M-FISH, also referred to as multicolor FISH or multiplex FISH, can be viewed as fluorescent multicolor karyotyping and is mainly used for the detection and classification of interchromosomal aberrations (see Chapter 17). In this form of FISH, probes labeled with a combination of different fluors are hybridized with the chromosomes in a metaphase spread. Currently, 5 different fluoro-chromes are being used (7). The five different fluors give 31 (2n -1) color combinations, enough to uniquely identify the 24 different chromosomes in the human genome. However, lately it has been shown that the resolution of using a five-fluorochrome set is not high enough, and certain small aberrations might be missed (8). To improve resolution, a set of eight fluorochromes, to facilitate labeling each probe with a unique combination of two fluors, has been suggested. However, this would require nine filters (eight for the fluors and one for the DAPI counterstain) and would involve
some manual filter changing, as microscopes currently only accommodate eight-position filter wheels. Therefore, experiments with a seven-fluorochrome set have been performed, with promising results (8).
From a hardware perspective, the requirements of an automated system for M-FISH are similar to the requirements of an automated system for interphase FISH: the system should include the fluorescent epi-illuminating light source and a filter wheel containing the appropriate filters. In addition, the system could include a metaphase finding capability as well as motorized focusing. The software for M-FISH (see Fig. 13) incorporates the following:
• Sophisticated algorithms that analyze the images to determine the fluor combination a chromosome is labeled with and then assign a pseudocolor to each fluor combination. These pseudocolors should be user-changeable to improve visualization of rearranged chromosomes.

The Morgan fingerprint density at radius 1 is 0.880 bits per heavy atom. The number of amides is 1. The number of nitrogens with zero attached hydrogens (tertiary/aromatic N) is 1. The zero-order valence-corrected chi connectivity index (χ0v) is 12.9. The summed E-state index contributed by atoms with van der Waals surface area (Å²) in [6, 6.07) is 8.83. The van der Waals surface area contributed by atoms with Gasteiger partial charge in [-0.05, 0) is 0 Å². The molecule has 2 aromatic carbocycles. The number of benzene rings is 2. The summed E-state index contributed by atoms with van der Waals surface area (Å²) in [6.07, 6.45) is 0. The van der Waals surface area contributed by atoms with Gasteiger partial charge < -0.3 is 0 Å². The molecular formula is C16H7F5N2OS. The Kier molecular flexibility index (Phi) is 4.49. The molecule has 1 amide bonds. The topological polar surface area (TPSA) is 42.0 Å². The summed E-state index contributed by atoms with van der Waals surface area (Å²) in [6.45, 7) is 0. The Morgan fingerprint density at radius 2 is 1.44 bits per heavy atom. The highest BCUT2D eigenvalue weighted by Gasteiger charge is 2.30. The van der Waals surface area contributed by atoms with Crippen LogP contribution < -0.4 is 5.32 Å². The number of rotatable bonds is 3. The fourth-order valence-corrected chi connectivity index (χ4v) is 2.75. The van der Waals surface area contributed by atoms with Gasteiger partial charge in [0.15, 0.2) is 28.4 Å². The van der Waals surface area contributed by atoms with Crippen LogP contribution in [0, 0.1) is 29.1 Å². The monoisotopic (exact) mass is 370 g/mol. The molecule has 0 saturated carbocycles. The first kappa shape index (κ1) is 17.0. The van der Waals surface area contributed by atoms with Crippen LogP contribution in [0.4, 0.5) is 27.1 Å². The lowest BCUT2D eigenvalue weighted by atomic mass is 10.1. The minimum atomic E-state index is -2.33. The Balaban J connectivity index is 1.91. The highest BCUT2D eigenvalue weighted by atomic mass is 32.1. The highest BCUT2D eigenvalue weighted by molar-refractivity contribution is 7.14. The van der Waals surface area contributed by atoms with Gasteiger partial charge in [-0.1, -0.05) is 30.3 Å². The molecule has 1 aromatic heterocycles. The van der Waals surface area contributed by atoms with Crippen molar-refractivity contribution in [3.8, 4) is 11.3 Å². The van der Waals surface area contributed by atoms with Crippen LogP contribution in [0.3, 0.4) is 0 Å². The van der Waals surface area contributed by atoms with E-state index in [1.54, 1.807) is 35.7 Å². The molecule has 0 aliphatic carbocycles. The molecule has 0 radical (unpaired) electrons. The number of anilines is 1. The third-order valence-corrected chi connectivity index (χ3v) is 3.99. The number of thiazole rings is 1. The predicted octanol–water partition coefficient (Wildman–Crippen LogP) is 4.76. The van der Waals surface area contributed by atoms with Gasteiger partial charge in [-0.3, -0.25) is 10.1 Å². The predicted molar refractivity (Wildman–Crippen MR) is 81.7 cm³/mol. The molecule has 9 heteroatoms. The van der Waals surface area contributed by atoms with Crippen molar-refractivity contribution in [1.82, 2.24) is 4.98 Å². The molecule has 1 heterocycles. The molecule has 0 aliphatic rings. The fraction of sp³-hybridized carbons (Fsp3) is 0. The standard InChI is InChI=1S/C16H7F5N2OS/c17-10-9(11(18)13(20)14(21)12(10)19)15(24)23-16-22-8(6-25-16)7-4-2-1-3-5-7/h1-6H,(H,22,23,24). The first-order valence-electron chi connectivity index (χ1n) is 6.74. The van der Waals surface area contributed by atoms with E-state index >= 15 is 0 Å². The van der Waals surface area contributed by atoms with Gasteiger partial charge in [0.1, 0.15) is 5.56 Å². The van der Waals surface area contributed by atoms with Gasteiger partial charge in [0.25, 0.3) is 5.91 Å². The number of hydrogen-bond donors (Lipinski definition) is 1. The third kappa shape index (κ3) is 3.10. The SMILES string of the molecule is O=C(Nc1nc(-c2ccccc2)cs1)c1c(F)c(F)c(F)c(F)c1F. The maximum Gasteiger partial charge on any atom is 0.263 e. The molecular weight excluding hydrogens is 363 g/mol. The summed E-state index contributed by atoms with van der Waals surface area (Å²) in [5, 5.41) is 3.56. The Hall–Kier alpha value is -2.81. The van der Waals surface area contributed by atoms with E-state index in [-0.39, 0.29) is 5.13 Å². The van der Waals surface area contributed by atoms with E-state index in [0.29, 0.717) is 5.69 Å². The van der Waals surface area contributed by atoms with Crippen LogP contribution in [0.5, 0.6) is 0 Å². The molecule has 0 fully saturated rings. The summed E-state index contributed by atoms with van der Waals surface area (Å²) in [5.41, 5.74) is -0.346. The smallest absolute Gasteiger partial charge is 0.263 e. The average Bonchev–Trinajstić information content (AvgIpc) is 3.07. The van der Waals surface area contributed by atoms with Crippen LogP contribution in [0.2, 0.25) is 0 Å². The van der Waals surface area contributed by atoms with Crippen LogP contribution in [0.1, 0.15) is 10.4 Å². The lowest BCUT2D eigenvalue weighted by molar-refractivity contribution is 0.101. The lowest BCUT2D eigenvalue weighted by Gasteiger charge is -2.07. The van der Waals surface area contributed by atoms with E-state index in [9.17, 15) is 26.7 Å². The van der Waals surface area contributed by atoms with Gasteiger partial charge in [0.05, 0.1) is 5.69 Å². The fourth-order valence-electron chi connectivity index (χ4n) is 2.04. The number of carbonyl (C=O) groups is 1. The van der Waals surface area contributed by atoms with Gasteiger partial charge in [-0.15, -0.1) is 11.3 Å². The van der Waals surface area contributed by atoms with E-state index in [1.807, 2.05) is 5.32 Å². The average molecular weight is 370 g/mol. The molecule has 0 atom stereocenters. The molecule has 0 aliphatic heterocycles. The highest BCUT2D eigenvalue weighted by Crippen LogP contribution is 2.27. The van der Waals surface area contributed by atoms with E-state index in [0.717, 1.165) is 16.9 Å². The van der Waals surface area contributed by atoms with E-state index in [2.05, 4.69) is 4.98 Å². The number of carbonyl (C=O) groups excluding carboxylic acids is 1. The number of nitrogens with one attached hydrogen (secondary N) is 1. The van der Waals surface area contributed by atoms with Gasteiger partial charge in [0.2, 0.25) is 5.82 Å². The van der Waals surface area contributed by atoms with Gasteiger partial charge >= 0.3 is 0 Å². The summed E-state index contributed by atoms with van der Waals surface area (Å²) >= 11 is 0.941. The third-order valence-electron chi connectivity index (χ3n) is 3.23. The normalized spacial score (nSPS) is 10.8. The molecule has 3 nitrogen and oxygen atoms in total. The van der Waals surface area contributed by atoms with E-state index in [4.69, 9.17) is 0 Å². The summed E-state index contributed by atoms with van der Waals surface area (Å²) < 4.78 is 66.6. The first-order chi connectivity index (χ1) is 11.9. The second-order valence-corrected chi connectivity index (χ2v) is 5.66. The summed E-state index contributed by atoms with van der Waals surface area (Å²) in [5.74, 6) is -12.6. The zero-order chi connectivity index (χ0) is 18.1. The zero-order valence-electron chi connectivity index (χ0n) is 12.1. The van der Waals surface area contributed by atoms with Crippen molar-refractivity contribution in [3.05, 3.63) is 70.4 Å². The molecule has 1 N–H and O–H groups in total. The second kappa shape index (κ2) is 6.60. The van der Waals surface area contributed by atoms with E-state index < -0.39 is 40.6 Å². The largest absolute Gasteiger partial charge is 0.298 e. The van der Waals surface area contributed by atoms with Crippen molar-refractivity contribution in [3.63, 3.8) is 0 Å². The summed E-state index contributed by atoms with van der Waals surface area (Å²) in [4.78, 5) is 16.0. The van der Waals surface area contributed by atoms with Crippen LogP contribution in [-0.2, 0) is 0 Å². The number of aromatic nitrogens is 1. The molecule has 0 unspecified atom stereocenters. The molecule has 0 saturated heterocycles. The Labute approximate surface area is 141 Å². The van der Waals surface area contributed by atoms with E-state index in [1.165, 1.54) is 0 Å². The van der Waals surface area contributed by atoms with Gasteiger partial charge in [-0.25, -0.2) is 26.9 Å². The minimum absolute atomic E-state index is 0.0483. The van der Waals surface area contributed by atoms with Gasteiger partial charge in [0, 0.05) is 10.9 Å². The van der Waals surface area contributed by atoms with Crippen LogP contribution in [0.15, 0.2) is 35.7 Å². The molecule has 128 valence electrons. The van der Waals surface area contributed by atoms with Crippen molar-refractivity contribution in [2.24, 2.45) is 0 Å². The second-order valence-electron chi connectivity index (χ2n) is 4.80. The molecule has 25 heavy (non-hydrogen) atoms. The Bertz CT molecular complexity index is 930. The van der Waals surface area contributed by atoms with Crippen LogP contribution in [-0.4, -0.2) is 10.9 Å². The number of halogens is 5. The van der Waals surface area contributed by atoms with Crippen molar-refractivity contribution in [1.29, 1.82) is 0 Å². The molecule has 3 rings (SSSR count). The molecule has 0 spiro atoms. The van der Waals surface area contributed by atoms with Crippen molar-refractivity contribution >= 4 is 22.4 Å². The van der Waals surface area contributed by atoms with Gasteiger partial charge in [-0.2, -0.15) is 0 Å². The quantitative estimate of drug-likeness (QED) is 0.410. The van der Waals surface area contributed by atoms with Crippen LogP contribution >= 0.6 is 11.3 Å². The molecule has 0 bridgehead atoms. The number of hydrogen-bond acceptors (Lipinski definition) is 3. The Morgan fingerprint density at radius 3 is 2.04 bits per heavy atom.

• Karyotyping capabilities so that the colored chromosomes can be arranged in a karyotype (see Chapter 17, Fig. 17).
• Individual pseudocolor display of a single chromosome to facilitate visualization of chromosomal aberrations.
High-Resolution Comparative Genomic Hybridization and Microarray CGH
The last forms of FISH discussed here are HR-CGH (high-resolution comparative genomic hybridization), and microarray CGH. Whereas M-FISH is a useful technique for determining inter-
Fig 12. Computer-controlled automated filter wheel. (Courtesy of Applied Imaging.)
chromosomal rearrangements, CGH will give insight in losses or gains of DNA within a chromosome (see Chapter 17). In CGH, the probes are generated from two different sources: one from genetically normal cells and the other from the patient sample. The two different probe sets are labeled with different fluors. These two pools of probes are then hybridized to a slide with normal metaphases. As the name indicates, the two probe sets will compete for hybridization to the corresponding loci. The ratio of the of patient DNA to normal DNA will indicate whether the patient DNA is normal (the ratio is 1 : 1) or whether there is an addition or deletion of DNA in any given region. When there is an addition, the ratio will increase; when there is a deletion, the ratio will decrease.
Until recent, this technique was able to pick up additions and deletions in the order of 10 megabase pairs (Mbp). However, current work has increased the resolution to the order of 3 Mbp (9).
Comparative genomic hybridization requires the use of a high-quality and quantitative FISH imaging system with a dedicated CGH suite. This software suite will perform the following:
• Accurately measure and average the ratio of the two fluors over multiple metaphases. This requires sophisticated algorithms.
• Correct the measurements for unequal chromosome length.
• Plot the ratios along the chromosome length for ease of interpretation, highlighting the areas of statistically significant differences (see Chapter 17, Fig. 15).
With microarray CGH, specific DNA targets are "printed" onto a microscope slide and CGH is performed in situ on the slide (see Chapter 17). A scanner reads the slide and sends the data to a computer for analysis (see Fig. 14).
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